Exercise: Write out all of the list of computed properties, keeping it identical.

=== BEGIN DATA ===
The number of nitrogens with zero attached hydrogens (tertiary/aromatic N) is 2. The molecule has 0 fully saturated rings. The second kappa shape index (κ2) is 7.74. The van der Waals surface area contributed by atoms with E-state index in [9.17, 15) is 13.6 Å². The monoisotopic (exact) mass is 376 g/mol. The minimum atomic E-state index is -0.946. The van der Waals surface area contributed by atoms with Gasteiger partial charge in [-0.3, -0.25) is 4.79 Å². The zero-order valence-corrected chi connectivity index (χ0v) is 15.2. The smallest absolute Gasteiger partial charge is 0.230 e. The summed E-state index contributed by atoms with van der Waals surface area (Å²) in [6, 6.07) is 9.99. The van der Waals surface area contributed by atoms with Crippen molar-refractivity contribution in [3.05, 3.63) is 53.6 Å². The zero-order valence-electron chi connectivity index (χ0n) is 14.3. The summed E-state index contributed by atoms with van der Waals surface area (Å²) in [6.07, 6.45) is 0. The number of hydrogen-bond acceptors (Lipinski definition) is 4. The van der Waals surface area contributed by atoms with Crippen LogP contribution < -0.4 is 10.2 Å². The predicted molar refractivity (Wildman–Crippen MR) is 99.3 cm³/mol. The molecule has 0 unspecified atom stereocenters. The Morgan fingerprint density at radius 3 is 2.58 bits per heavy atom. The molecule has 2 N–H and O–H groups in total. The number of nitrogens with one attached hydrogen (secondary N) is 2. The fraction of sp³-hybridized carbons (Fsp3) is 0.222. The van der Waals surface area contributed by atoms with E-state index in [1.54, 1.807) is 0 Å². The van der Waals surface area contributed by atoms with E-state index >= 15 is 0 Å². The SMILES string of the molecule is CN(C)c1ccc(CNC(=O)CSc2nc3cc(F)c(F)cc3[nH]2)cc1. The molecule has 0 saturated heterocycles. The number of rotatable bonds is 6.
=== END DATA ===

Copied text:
The number of nitrogens with zero attached hydrogens (tertiary/aromatic N) is 2. The molecule has 0 fully saturated rings. The second kappa shape index (κ2) is 7.74. The van der Waals surface area contributed by atoms with E-state index in [9.17, 15) is 13.6 Å². The monoisotopic (exact) mass is 376 g/mol. The minimum atomic E-state index is -0.946. The van der Waals surface area contributed by atoms with Gasteiger partial charge in [-0.3, -0.25) is 4.79 Å². The zero-order valence-corrected chi connectivity index (χ0v) is 15.2. The smallest absolute Gasteiger partial charge is 0.230 e. The summed E-state index contributed by atoms with van der Waals surface area (Å²) in [6, 6.07) is 9.99. The van der Waals surface area contributed by atoms with Crippen molar-refractivity contribution in [3.05, 3.63) is 53.6 Å². The zero-order valence-electron chi connectivity index (χ0n) is 14.3. The summed E-state index contributed by atoms with van der Waals surface area (Å²) in [6.07, 6.45) is 0. The number of hydrogen-bond acceptors (Lipinski definition) is 4. The van der Waals surface area contributed by atoms with Crippen LogP contribution < -0.4 is 10.2 Å². The predicted molar refractivity (Wildman–Crippen MR) is 99.3 cm³/mol. The molecule has 0 unspecified atom stereocenters. The Morgan fingerprint density at radius 3 is 2.58 bits per heavy atom. The molecule has 2 N–H and O–H groups in total. The number of nitrogens with one attached hydrogen (secondary N) is 2. The fraction of sp³-hybridized carbons (Fsp3) is 0.222. The van der Waals surface area contributed by atoms with E-state index in [1.54, 1.807) is 0 Å². The van der Waals surface area contributed by atoms with E-state index >= 15 is 0 Å². The SMILES string of the molecule is CN(C)c1ccc(CNC(=O)CSc2nc3cc(F)c(F)cc3[nH]2)cc1. The molecule has 0 saturated heterocycles. The number of rotatable bonds is 6.